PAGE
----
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THE BATTLE OF ARGINUSAE :
VICTORY AT SEA AND ITS TRAGIC AFTERMATH IN THE FINAL YEARS OF THE PELOPONNESIAN WAR
By Debra Hamel


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KILLING ERATOSTHENES:
A TRUE CRIME STORY
FROM ANCIENT ATHENS
By Debra Hamel


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READING HERODOTUS:
A GUIDED TOUR THROUGH THE WILD BOARS, DANCING SUITORS, AND CRAZY TYRANTS OF THE HISTORY
By Debra Hamel


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THE MUTILATION OF THE HERMS:
UNPACKING AN ANCIENT MYSTERY
By Debra Hamel


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TRYING NEAIRA:
THE TRUE STORY OF A COURTESAN'S SCANDALOUS LIFE IN ANCIENT GREECE
By Debra Hamel


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PRISONERS OF THE PELOPONNESIAN WAR
By Debra Hamel


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SOCRATES AT WAR:
THE MILITARY HEROICS OF AN ICONIC INTELLECTUAL
By Debra Hamel


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ANCIENT GREEKS IN DRAG:
THE LIBERATION OF THEBES AND OTHER ACTS OF HEROIC TRANSVESTISM
By Debra Hamel


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IT WAS A DARK AND STORMY TWEET:
FIVE HUNDRED 1ST LINES IN 140 CHARACTERS OR LESS
By Debra Hamel


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I've decided to stop accepting review copies. The downside of getting buried in free books is that reading increasingly becomes an obligatory act. After some seven years of blogging books, it's time for me to return to the simple pleasure of reading only the books I want to read, when I want to read them.



  
From a random review:

  

« Chevalier, Tracy: Girl with a Pearl Earring | Main | Larson, Erik: The Devil in the White City »

Hall, Parnell: Last Puzzle & Testament

  

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Bantam © 2001, 400 pages [amazon]
4 stars

Announcement: I will send a brand spankin' new paperback copy of this book to whoever writes--via the comments feature below--the most persuasive brief essay (50-200 words) explaining why they should win the book. (U.S. residents only, please, and no friends or family.) I'll announce the winner on June 15th, 2004. The winner's name will be posted in the comments and the winner will be notified by e-mail, assuming he or she supplies an e-mail address. The winner will be chosen at my sole discretion, based on the quality of the contestant's writing--humor, pathos, etc. So, vie for immortality! Check your spelling! Fame, and a new book besides, can be yours.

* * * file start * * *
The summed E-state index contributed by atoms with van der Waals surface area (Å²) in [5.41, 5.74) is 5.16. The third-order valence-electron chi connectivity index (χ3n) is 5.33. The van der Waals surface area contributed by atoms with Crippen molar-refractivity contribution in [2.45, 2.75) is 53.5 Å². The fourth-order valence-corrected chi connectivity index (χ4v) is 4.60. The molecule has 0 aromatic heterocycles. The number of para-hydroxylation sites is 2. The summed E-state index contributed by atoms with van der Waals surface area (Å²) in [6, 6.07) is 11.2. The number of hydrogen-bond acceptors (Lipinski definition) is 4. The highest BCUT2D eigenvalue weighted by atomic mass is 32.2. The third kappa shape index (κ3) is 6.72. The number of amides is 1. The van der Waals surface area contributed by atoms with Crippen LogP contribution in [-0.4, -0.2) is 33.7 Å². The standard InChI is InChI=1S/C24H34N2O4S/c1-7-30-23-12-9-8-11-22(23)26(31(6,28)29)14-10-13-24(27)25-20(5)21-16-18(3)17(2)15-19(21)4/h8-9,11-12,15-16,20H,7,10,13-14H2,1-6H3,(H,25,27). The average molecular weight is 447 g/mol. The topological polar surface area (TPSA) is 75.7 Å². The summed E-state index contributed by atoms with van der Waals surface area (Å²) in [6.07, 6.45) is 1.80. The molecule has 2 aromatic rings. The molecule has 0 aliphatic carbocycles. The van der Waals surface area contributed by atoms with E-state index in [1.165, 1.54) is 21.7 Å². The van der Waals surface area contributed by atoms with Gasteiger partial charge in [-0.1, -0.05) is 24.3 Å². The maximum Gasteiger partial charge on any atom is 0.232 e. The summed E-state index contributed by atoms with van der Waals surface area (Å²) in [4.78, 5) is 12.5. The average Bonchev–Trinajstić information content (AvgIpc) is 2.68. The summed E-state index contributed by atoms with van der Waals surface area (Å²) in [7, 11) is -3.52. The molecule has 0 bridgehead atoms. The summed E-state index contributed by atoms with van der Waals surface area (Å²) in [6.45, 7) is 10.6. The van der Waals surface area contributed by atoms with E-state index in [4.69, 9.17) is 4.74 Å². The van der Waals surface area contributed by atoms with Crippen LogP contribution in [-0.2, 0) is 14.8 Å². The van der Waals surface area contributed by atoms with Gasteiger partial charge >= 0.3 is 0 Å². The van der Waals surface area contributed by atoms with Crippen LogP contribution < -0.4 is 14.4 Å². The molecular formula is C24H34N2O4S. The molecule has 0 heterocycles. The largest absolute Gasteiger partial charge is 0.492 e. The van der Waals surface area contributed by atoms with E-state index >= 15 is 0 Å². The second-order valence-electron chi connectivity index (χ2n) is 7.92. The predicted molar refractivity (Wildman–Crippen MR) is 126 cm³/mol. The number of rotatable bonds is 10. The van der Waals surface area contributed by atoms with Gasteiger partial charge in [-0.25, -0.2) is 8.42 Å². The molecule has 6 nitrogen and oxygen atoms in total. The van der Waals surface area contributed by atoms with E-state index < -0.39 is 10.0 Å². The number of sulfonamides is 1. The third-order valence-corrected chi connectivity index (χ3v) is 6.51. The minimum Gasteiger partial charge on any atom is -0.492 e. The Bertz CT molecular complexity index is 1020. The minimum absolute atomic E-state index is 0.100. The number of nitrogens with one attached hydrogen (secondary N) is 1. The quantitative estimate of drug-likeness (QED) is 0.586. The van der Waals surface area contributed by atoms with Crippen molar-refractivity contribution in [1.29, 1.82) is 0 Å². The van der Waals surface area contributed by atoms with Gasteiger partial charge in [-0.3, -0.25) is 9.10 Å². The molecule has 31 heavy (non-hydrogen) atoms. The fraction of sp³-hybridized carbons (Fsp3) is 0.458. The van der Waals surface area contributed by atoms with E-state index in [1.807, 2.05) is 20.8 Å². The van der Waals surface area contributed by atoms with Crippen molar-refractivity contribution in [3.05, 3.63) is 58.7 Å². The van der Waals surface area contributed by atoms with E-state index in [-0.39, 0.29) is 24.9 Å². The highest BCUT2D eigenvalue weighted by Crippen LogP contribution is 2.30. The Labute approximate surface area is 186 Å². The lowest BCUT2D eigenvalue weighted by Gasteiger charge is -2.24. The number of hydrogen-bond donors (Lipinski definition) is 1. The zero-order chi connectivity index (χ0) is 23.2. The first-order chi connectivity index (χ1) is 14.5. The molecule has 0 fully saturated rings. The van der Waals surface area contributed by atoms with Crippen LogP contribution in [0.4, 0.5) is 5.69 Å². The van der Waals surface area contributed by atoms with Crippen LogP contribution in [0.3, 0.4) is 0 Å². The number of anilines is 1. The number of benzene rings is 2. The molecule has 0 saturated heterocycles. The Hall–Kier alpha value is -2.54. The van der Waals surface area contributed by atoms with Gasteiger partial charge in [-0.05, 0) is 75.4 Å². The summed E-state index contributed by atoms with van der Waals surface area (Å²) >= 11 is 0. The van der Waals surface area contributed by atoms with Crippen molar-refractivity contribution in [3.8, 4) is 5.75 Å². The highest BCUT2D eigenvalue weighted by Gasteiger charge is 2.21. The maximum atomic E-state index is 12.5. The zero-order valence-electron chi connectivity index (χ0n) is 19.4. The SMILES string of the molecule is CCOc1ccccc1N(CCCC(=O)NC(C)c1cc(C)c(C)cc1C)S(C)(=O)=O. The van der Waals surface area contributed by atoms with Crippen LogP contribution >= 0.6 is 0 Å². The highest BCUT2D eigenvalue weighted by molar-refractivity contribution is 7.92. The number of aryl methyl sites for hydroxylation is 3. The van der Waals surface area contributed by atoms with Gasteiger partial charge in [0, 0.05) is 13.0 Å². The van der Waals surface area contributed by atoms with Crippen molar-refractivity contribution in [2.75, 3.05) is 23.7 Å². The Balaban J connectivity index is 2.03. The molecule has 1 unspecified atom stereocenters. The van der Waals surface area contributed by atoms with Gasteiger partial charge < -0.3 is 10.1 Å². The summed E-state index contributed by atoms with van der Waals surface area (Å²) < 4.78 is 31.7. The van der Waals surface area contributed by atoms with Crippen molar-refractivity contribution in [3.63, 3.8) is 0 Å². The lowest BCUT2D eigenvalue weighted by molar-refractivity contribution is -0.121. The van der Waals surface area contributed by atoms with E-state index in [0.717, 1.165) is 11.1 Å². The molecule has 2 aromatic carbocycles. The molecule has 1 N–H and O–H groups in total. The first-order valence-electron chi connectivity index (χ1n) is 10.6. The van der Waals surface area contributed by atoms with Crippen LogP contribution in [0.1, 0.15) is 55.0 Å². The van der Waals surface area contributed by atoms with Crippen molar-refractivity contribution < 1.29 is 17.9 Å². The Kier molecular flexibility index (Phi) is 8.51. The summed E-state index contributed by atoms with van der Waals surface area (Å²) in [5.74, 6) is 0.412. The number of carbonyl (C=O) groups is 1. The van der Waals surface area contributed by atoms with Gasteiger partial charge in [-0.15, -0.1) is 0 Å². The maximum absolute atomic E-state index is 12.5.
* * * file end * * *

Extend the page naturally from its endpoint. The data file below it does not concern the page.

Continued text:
The second installment in Parnell Hall's Puzzle Lady series finds cruciverbalist Sherry Carter and her bibulous Aunt Cora caught up in another crossword-related crime spree in the small town of Bakerhaven, Connecticut. (Sherry writes a popular syndicated crossword puzzle column, but the puzzles are attributed to her aunt, who is the public face of the "Puzzle Lady.") It turns out that the recently deceased Emma Hurley has stipulated in her will that her prospective heirs undergo a sort of trial-by-puzzle to determine which of the lot will wind up with the largest share of her multi-million-dollar estate. Cora Felton, meanwhile, because of her reputed prowess as a puzzle solver, is named judge of the contest, a highly lucrative if unlikely assignment. As the various greedy and unpleasant heirs discover, Emma Hurley's millions seem to be riding on the successful completion of a crossword. The puzzle is relatively straightforward--suspiciously so, considering the sums involved--but the mystery surrounding the Hurley will is far more complex than any of the principals--the innocent ones, at least--suppose. Before the puzzle ladies can solve the mystery, two corpses, their murders somehow connected to the crossword contest, join Emma's in the local cemetery.

Before the puzzle ladies can solve the mystery, two corpses, their murders somehow connected to the crossword contest, join Emma's in the local cemetery.Parnell Hall's mysteries are complex enough to keep readers guessing and written with sufficient wit to keep them appreciative. ("Beasley's trip up the stairs was perilous at best. While he did not actually crawl, he did not actually walk, either.") The relationship between Cora and her niece in particular makes for pleasant reading. Hall might tone down Cora's self-destructive tendencies, however: that the grandmaternal "Puzzle Lady" is in reality so unlike her public persona is the principal joke of the series, but one worries about the effect of excessive smoking and drinking on her health. These are not charming or inherently amusing habits. One may note that Colin Dexter's Detective Morse likewise drinks to excess, but Morse's problems with alcohol are not, I think, milked for humor. Perhaps rather for pathos.

Crossword lovers and cozy fans--and readers of the Nero Blanc series of crossword mysteries in particular--will enjoy Hall's take on the amateur sleuth genre.

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About the blogger: Debra is the mother of two preternaturally attractive girls and the author of a number of books about ancient Greece, including Trying Neaira: The True Story of a Courtesan's Scandalous Life in Ancient Greece. She writes and blogs from her subterranean lair in North Haven, CT. Read more.

  
  
  
  
  
  
  
  






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Book-blog.com by Debra Hamel is licensed under a Creative Commons Attribution - Noncommercial - No Derivative Works 3.0 License.